“We have much too far to go to relax our sense of urgency. Now is the time for greater resolution, not less,” Kerry said.

“The struggle against Daesh must ultimately be won by the Iraqi people, just as the Syrians must do in their land,” Deputy Secretary of State Antony J. Blinken said after the meeting, using an Arabic acronym for the Islamic State, which is also called ISIS and ISIL. Blinken attended the Paris meeting in Kerry’s stead.

But when asked whether the United States supported allowing Iraq to buy arms from Russia or Iran, he said there was backing for “a plan that Iraq has put into place” to speed deliveries from coalition partners, without offering more specifics.

The U.S.-assembled coalition includes 62 governments offering varying degrees of support. ­Twenty-four leaders, primarily from Europe and the Arab world, form the core group that attended the conference.

The United States has sought to limit Iran’s role in the fight against the Islamic State in Iraq, where Iran maintains close relations with Abadi’s Shiite-led government. Iranian-backed Shiite militias in Iraq have taken an increasingly high profile in the battles, including the ongoing campaign to retake Ramadi.

In a closed-door meeting, the leaders pressed Abadi to move more quickly to address the political and economic concerns of Sunnis, Kurds and other groups in Iraq, participants said.

The fall of Ramadi also has opened rifts with Washington after Secretary of Defense Ashton B. Carter said that Baghdad needs to sharpen “the will of the Iraqis” to fight the Islamic State. Abadi insisted Tuesday that his forces were “prepared to fight” and were planning the recapture of Ramadi.

But even as Iraqi security forces mobilized, reports said that the Islamic State had seized control of the crucial Ramadi dam, shutting down water supplies to areas where government troops are massing for the counteroffensive.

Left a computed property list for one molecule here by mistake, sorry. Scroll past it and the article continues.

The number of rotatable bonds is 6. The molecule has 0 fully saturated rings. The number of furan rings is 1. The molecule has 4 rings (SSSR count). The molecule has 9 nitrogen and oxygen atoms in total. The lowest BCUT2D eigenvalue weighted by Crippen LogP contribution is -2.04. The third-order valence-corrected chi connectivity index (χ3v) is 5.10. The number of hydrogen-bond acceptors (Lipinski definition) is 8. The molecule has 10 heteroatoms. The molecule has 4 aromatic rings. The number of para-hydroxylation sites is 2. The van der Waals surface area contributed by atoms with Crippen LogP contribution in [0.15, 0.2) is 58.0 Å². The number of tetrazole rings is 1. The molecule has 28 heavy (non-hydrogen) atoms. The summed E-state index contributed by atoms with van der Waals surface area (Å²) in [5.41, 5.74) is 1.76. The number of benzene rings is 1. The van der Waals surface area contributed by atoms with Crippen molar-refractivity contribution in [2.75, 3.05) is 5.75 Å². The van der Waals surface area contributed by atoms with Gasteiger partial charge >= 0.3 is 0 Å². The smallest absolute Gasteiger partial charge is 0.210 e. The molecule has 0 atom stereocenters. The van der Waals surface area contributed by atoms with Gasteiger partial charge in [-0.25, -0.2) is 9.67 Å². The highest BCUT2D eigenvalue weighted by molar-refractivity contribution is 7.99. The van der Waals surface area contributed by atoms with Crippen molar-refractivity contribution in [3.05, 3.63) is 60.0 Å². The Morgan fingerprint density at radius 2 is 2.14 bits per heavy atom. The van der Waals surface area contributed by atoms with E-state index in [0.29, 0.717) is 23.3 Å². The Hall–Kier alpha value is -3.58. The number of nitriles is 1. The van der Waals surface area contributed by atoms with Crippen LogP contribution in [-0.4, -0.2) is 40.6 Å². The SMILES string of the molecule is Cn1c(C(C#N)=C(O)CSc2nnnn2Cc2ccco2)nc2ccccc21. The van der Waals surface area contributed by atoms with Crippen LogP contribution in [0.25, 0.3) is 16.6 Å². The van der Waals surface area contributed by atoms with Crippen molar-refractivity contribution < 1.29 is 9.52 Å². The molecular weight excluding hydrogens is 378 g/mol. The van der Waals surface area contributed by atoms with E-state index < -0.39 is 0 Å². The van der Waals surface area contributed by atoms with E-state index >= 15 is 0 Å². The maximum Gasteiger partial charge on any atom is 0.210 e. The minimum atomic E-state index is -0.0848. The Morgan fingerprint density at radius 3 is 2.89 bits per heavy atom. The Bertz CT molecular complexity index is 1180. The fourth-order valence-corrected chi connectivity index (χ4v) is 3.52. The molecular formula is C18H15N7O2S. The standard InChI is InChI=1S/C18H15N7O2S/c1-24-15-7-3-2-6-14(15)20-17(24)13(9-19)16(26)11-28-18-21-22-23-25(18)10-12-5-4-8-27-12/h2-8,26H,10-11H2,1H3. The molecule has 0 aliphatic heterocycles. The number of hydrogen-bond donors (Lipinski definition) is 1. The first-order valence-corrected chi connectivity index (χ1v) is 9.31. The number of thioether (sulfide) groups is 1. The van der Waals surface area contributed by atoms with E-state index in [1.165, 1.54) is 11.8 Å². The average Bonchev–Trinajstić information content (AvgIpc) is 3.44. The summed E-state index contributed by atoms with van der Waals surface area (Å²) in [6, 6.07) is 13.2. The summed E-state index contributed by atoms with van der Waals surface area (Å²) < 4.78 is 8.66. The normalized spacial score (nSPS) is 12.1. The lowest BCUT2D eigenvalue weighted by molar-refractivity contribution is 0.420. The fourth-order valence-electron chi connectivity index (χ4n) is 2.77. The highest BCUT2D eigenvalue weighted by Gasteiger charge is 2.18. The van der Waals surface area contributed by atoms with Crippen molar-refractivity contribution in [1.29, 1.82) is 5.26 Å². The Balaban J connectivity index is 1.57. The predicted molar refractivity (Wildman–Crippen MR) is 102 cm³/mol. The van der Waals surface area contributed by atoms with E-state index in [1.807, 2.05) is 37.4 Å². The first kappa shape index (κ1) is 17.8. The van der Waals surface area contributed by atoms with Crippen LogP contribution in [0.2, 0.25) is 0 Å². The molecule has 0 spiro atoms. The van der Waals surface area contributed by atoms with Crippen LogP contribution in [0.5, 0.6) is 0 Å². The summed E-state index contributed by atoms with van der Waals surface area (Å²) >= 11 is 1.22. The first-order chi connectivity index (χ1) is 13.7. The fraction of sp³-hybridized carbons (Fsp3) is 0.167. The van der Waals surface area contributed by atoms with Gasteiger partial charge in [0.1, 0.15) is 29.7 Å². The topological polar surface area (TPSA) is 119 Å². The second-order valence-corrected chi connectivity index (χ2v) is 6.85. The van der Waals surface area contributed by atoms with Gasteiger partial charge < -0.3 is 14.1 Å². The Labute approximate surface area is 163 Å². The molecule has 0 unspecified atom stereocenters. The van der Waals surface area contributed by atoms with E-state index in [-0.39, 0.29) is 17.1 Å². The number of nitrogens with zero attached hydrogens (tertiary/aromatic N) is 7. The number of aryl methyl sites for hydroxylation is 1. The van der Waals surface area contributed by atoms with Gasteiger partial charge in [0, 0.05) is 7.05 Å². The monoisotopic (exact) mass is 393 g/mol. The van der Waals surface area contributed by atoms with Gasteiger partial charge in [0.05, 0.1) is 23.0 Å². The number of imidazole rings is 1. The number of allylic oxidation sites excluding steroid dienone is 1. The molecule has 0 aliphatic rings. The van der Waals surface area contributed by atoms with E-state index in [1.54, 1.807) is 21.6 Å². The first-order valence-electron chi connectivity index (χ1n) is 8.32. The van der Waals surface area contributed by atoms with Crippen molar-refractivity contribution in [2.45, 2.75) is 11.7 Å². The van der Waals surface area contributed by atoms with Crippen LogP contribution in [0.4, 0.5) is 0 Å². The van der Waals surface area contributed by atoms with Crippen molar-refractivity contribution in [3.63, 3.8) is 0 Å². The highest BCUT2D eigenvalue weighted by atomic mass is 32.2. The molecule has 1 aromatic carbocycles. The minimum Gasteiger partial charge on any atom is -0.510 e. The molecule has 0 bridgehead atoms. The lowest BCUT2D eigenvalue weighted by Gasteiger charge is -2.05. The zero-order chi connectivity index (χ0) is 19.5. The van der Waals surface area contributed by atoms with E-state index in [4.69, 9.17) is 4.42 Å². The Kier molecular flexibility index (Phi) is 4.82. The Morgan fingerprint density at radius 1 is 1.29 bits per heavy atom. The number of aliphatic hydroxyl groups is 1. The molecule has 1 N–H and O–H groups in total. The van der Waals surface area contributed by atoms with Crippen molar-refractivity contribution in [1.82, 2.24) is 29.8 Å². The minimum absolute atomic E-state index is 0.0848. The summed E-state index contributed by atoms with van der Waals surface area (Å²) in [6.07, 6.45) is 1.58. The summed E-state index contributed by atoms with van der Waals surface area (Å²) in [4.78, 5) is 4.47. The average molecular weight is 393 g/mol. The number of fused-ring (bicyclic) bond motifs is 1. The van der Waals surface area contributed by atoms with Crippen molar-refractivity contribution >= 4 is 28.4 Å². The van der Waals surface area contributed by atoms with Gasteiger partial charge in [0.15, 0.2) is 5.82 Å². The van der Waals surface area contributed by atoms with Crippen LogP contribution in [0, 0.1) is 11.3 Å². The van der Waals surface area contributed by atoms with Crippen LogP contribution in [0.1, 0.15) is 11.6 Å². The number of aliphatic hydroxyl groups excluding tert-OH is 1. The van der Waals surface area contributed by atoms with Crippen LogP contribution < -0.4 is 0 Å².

A morning session of the conference focused on Syria, where a multi-pronged war includes rebel groups seeking to oust President Bashar al-Assad, and Islamic State fighters who control much of the country’s eastern and northern regions.

Although President Obama has said Assad should leave, Washington has pressed for a diplomatic solution and given minimal aid to anti-Assad rebels, while directing most U.S. firepower against the Islamic State.

U.S. partners, including Saudi Arabia, Turkey and Qatar, have grown increasingly exasperated with that strategy and have called on Obama to increase aid to the anti-Assad groups, including establishing a no-fly zone to give the rebels a stronger foothold along the Turkish border in northern Syria.

The administration has resisted the appeals, but a senior administration official said that some movement may be possible after Turkey’s June 7 elections.

“It’s an in­cred­ibly urgent situation,” said the official, who briefed reporters Monday ahead of the Paris conference. “We’re not just talking about it, we’re looking for tangible things we can do. We want to help the Turks. . . . We want to get the extremists off their border.”

DeYoung reported from Washington. Brian Murphy in Washington contributed to this report.